Seattle did not even entertain the idea of resigning Thomas, who landed with Baltimore.

But while everything between Wagner and Seattle appears to be peaches and cream at the moment, let's not forget that we're talking about minicamp here. Not training camp. Wagner, a seven-year veteran, is not in need of minicamp. But Seattle will certainly want him in pads and fully participating when training camp starts in late July. 

By then, Wagner will either have a deal in place or Seattle could have a full-blown stalemate on its hands with the second best player on the team and most important player on defense. 

Seahawks' LB K.J. Wright is healthy, happy and grateful to still be in Seattle

Seahawks' LB K.J. Wright is healthy, happy and grateful to still be in Seattle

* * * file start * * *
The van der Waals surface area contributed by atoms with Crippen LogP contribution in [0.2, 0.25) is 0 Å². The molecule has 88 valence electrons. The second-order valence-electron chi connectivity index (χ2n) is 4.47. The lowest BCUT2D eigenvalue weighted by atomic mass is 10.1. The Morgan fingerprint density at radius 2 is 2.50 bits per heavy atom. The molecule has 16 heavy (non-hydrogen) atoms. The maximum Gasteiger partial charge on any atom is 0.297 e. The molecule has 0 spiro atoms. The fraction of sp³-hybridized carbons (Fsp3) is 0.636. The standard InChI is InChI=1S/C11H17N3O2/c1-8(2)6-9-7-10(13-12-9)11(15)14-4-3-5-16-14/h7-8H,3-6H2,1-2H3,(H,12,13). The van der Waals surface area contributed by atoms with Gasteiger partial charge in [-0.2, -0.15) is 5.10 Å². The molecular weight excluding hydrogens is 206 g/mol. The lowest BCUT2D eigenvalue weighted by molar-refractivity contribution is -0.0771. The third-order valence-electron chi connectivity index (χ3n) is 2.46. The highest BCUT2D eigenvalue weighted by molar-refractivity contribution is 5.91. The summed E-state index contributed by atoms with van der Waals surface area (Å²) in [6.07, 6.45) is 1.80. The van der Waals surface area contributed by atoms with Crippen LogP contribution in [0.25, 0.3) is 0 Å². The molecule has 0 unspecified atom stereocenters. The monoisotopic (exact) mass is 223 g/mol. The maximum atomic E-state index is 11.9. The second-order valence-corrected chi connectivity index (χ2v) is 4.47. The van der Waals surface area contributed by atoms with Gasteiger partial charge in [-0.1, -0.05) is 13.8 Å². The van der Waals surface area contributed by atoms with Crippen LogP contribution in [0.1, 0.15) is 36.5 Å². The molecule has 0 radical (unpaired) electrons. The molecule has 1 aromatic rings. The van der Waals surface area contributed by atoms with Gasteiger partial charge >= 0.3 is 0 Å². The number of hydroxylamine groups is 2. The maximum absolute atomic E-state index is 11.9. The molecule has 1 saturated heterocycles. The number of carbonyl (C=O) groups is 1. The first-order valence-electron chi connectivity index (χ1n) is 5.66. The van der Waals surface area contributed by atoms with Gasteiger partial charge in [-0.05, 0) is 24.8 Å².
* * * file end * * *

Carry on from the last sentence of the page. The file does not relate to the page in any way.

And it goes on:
RENTON, Wash. - Plenty of times last season K.J. Wright didn't believe he would remain with the Seahawks beyond 2018. He had plenty of reasons to doubt his future. 

A knee injury led to surgery that limited him to five games and 23 tackles. Also, he had one year remaining on his contract and had reached age 29 with eight body-crushing seasons under his belt. 

"All those signs say, 'thank you for your services, but we have to move on,'" Wright said today following a voluntary offseason training activity at the Virginia Mason Athletic Center.

Yet, here Wright remains in a Seahawks uniform for a ninth season, longer than any other man on the team, a fact that prompted a reporter to refer to him as the "old guy" of the team.

"Aw," Wright responded with a laugh as he took two steps away from the microphone. "Now I'm going to walk off."

He didn't. He remained and said that having put in more time with the Seahawks than anyone else remaining is "fun" for him. 

"Someone told me yesterday – longest tenured Seahawk – which is a blessing and an honor just to be in one program your whole career and it’s fun being in this position," he said. "It’s more of a mentoring role in this phase and when training camp comes, I’ll be out there hustling and bustling with the guys.”